Title: Differences in breast cancer screening rates: an issue of ethnicity or socioeconomics?
Country: United States
Age: Adult Only
Population: Multiple Groups
Care Setting: Outpatient Ambulatory and Primary Care
Clinical Setting: Breast Cancer Screening
Data Level: National
Data Type: Government Survey
Data Source: Behavioral Risk Factor Surveillance System
Conclusion: No Disparities Based on Patient Race/Ethnicity
Health OutComes Reported: No
Free Text Conclusion: No difference in mammography screening in controlled model.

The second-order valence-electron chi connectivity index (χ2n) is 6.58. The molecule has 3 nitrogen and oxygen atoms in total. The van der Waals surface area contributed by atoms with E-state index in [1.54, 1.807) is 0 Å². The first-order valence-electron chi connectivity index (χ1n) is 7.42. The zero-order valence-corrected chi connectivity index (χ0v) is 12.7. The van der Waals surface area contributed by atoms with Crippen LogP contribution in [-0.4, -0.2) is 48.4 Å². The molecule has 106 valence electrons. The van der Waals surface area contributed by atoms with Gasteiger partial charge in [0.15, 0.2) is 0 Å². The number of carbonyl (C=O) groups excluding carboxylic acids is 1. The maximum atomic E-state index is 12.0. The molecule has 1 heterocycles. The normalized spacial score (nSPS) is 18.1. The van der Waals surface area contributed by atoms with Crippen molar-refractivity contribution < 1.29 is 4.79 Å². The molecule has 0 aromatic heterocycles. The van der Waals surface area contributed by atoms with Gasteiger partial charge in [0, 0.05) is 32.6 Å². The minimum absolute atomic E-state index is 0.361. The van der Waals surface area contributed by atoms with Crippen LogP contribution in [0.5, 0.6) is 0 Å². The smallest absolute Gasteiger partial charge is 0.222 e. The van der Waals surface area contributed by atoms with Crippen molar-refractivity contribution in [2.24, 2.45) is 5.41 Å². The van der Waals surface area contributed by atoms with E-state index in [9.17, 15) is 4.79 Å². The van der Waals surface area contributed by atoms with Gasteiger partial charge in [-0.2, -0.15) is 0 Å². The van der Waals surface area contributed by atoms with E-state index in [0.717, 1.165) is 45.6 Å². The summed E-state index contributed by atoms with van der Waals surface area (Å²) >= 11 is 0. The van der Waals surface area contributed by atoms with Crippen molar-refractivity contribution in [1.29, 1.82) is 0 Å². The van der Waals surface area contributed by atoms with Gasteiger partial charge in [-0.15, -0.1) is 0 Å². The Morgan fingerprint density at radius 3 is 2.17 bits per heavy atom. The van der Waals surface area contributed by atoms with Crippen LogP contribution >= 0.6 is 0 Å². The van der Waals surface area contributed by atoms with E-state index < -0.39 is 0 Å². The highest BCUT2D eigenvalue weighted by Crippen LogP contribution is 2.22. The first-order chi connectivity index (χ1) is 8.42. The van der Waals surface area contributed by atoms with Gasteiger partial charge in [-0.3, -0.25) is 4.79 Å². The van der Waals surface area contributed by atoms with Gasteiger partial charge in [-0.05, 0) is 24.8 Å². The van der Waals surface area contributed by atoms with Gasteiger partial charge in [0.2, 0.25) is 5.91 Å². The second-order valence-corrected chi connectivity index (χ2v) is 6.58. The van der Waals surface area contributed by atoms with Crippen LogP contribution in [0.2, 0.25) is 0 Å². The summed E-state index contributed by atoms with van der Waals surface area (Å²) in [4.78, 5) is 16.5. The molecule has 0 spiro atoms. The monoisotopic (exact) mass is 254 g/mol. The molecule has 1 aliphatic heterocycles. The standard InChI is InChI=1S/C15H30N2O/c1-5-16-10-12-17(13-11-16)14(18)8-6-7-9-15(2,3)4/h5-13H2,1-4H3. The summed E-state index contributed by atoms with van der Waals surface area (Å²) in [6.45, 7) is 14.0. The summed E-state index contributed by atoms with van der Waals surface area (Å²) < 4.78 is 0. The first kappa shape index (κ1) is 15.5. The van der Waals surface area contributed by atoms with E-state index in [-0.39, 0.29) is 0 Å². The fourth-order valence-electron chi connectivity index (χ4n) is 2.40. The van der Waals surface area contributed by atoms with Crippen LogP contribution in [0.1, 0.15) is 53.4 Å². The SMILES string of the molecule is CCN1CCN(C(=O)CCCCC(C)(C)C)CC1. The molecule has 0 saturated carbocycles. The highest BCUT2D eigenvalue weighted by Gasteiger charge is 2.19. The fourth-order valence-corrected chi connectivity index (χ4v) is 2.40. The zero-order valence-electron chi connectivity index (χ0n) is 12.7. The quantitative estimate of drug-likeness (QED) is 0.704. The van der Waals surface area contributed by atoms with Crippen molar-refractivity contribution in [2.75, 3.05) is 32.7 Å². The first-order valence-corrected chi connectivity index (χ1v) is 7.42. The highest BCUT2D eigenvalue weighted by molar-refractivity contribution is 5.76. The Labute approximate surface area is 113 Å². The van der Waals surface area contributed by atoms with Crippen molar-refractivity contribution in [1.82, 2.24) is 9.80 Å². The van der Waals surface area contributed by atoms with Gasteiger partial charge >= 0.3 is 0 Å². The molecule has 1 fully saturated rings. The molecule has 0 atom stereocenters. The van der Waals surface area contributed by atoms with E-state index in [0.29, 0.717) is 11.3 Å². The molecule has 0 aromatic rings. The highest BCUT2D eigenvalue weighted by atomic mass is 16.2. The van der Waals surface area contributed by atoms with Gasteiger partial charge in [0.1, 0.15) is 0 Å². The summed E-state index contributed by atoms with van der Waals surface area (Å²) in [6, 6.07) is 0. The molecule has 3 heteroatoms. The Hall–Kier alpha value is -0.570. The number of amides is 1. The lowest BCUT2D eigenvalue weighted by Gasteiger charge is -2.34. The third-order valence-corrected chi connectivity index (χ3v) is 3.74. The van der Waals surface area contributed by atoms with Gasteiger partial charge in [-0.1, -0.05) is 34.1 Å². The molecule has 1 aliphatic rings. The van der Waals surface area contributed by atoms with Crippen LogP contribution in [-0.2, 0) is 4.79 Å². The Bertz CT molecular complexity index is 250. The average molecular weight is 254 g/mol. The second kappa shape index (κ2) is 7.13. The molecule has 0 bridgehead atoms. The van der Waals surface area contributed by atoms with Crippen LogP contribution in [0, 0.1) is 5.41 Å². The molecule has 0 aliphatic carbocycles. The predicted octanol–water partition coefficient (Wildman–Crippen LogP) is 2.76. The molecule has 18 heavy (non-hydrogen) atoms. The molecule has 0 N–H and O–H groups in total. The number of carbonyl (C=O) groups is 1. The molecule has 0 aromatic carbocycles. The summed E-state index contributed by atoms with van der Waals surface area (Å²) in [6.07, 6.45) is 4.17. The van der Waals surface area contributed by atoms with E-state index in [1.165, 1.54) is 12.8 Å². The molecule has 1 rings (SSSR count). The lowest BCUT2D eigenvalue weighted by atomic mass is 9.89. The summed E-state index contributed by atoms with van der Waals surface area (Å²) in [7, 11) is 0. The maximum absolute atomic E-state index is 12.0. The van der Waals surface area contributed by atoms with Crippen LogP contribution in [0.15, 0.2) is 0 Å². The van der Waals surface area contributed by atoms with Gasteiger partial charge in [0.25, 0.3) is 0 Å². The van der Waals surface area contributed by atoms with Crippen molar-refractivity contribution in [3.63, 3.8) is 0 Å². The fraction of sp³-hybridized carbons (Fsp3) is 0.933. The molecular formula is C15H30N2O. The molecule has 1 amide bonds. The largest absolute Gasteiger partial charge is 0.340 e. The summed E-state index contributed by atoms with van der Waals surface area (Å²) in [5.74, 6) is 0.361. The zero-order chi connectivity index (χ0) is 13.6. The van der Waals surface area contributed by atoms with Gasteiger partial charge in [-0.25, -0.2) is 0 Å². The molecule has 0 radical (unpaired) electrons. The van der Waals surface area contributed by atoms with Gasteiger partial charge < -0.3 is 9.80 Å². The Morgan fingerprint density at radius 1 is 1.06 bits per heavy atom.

Abstract: Previous reports suggest that use of preventive measures, such as screening mammography (SM), differs by ethnicity. It is unclear, however, if this is determined directly by ethnicity or indirectly by related socioeconomic factors. We studied self-reported data from 18,245 women aged 40-49 who participated in the Behavioral Risk Factor Surveillance System telephone survey in 1992 and 1993. Of these, 11,509 (63%) reported having obtained mammography within the preceding 2 years for screening purposes only. Using reports of other preventive healthcare behaviors, education level, socioeconomic status, and healthcare access problems as independent variables, bivariate associations were assessed, and a logistic regression model was developed. Models for each ethnic group were developed, with consistent results. Women who engaged in other preventive health measures, such as Pap smear (odds ratio [OR] 8.99, 95% confidence interval [CI] = 7.6-10.7), cholesterol measurement (OR 2.64, 95% CI = 2.3-3.0), and seatbelt use, were more likely to obtain SM. Women with healthcare access or insurance problems (OR 0. 59, 95% CI = 0.5-0.7) and current smokers (OR 0.71, CI = 0.6-0.8) had a lower likelihood of obtaining SM. Ethnicity, alcohol use, marital status, and education level were not significantly associated with women's reports of SM. Although ethnicity apparently does not influence a woman's likelihood of obtaining SM, access to healthcare and insurance and engaging in other healthy behaviors do. Health policy planners should consider the importance of these related factors when developing preventive health programs for women.